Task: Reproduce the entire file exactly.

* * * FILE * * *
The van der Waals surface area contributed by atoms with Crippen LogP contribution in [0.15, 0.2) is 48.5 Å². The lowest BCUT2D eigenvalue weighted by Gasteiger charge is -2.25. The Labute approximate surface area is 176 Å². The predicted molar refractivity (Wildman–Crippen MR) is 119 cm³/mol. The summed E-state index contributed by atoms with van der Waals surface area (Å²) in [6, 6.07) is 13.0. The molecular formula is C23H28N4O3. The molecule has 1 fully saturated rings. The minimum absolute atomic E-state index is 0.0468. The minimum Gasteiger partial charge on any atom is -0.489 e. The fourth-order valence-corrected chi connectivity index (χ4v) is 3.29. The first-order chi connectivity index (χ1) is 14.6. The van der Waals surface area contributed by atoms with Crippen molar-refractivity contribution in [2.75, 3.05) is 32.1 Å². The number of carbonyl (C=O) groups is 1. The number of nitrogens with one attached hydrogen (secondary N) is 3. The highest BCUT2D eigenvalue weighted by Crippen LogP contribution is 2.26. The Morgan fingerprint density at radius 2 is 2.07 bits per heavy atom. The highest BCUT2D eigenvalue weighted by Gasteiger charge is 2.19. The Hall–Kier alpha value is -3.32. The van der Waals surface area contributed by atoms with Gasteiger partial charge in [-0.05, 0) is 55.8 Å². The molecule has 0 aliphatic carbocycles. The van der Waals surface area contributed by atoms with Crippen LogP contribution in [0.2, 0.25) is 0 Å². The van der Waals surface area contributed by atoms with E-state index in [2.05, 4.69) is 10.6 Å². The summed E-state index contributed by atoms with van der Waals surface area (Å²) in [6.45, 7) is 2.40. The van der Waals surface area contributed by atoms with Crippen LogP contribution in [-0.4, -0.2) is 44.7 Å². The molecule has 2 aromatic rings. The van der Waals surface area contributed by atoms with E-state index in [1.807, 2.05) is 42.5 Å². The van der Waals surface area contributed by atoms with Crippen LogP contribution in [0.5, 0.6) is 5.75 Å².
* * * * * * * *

The van der Waals surface area contributed by atoms with Crippen LogP contribution in [0.15, 0.2) is 48.5 Å². The lowest BCUT2D eigenvalue weighted by Gasteiger charge is -2.25. The Labute approximate surface area is 176 Å². The predicted molar refractivity (Wildman–Crippen MR) is 119 cm³/mol. The summed E-state index contributed by atoms with van der Waals surface area (Å²) in [6, 6.07) is 13.0. The molecular formula is C23H28N4O3. The molecule has 1 fully saturated rings. The minimum absolute atomic E-state index is 0.0468. The minimum Gasteiger partial charge on any atom is -0.489 e. The fourth-order valence-corrected chi connectivity index (χ4v) is 3.29. The first-order chi connectivity index (χ1) is 14.6. The van der Waals surface area contributed by atoms with Crippen molar-refractivity contribution in [2.75, 3.05) is 32.1 Å². The number of carbonyl (C=O) groups is 1. The number of nitrogens with one attached hydrogen (secondary N) is 3. The highest BCUT2D eigenvalue weighted by Crippen LogP contribution is 2.26. The Morgan fingerprint density at radius 2 is 2.07 bits per heavy atom. The highest BCUT2D eigenvalue weighted by Gasteiger charge is 2.19. The Hall–Kier alpha value is -3.32. The van der Waals surface area contributed by atoms with Gasteiger partial charge in [-0.05, 0) is 55.8 Å². The molecule has 0 aliphatic carbocycles. The van der Waals surface area contributed by atoms with Crippen LogP contribution in [0.2, 0.25) is 0 Å². The van der Waals surface area contributed by atoms with E-state index in [2.05, 4.69) is 10.6 Å². The summed E-state index contributed by atoms with van der Waals surface area (Å²) in [6.45, 7) is 2.40. The van der Waals surface area contributed by atoms with Crippen LogP contribution in [-0.4, -0.2) is 44.7 Å². The molecule has 2 aromatic rings. The van der Waals surface area contributed by atoms with E-state index in [1.807, 2.05) is 42.5 Å². The van der Waals surface area contributed by atoms with Crippen LogP contribution in [0.5, 0.6) is 5.75 Å².